The southern boundary of the Colorado Plateau, an elevated region that crosses into four states, is the Mogollon Rim, a massive ridge of steep slopes that cross much of Arizona. When Eddy formed the Arizona Mineral Belt Railroad company, his engineers calculated that to run a railway across the Mogollon Rim at a gentle enough grade for trains he would need to create a tunnel 3,100 feet long and 16 feet wide.

In 1883, work on the tunnel began. Over 40 men spent all summer blasting a passage through the rock. Only 70 feet of the tunnel had been completed, however, when the company ran out of funds and the work came to a halt. Eddy spent the next several years finding investors and hyping the railroad project, managing to get another 35 miles of track laid when the money ran dry and the work stopped again, this time for good.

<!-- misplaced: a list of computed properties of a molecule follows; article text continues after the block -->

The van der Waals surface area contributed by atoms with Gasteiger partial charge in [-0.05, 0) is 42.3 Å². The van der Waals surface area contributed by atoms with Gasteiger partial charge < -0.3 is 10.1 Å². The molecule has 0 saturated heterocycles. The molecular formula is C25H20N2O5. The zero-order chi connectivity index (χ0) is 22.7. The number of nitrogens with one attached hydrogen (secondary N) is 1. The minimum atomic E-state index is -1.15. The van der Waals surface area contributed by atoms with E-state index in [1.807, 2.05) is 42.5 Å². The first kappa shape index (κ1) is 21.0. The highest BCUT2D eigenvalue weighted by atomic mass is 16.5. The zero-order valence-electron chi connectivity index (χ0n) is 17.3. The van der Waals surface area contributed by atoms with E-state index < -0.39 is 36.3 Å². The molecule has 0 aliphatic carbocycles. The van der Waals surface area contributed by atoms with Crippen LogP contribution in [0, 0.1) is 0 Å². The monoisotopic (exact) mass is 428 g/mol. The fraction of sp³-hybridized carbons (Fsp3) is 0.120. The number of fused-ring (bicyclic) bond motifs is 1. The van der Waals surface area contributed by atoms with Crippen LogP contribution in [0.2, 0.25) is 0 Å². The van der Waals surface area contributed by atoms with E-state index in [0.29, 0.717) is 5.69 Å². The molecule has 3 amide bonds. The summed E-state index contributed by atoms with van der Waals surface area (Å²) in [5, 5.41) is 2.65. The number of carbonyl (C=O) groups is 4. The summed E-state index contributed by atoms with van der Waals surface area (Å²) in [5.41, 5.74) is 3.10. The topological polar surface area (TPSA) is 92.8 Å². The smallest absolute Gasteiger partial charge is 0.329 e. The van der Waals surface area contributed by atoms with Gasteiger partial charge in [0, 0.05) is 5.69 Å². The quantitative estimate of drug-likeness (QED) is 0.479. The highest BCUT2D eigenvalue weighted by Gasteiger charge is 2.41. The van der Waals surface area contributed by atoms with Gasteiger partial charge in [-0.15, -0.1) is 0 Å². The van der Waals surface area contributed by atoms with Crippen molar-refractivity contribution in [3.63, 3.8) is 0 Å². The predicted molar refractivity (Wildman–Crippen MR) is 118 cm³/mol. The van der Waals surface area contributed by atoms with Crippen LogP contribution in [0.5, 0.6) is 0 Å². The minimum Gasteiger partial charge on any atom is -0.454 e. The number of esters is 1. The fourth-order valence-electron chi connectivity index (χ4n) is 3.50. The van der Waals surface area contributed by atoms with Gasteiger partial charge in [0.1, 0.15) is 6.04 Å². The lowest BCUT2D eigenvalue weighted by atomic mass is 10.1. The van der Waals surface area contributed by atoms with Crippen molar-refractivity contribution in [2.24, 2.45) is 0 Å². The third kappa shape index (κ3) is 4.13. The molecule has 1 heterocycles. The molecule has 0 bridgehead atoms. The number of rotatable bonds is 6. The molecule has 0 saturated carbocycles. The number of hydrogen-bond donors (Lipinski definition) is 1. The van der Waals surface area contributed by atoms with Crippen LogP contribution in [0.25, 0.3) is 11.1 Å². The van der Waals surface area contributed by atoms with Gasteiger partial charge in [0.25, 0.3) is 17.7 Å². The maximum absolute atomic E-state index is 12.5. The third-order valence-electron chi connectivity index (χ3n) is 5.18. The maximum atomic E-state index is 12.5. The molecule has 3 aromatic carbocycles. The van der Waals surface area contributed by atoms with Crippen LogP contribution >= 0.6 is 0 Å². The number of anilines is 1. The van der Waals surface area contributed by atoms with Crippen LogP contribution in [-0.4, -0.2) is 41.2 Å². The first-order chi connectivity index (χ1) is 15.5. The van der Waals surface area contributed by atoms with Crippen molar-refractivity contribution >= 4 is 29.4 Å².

Over the subsequent years, the 35 miles of track south of Flagstaff were torn up by locals who reused the scrap. Today, the only remaining evidence of Eddy’s ambitious but failed project is the partially completed tunnel deep in the Tonto National Forest. Other than some graffiti near the entrance, it still looks more or less exactly as it did when the Arizona Mineral Belt crews left it in 1883. The crumbling structure to the right of the tunnel entrance is the remains of the powder house where the workers stored their explosives while blasting through the ridge.






G'day folks,

 This old train trestle and collapsed tunnel once allowed the railroad to negotiate the steep slopes of the Colorado Rockies. 

Colorado’s mountains do not lend themselves well to the building of railroads. Due to the limitation of grade, engineers had to develop novel approaches for getting trains up and down steep canyons and high mountains. This often involved building trestles and digging tunnels, or combining both to make what was known as a loop.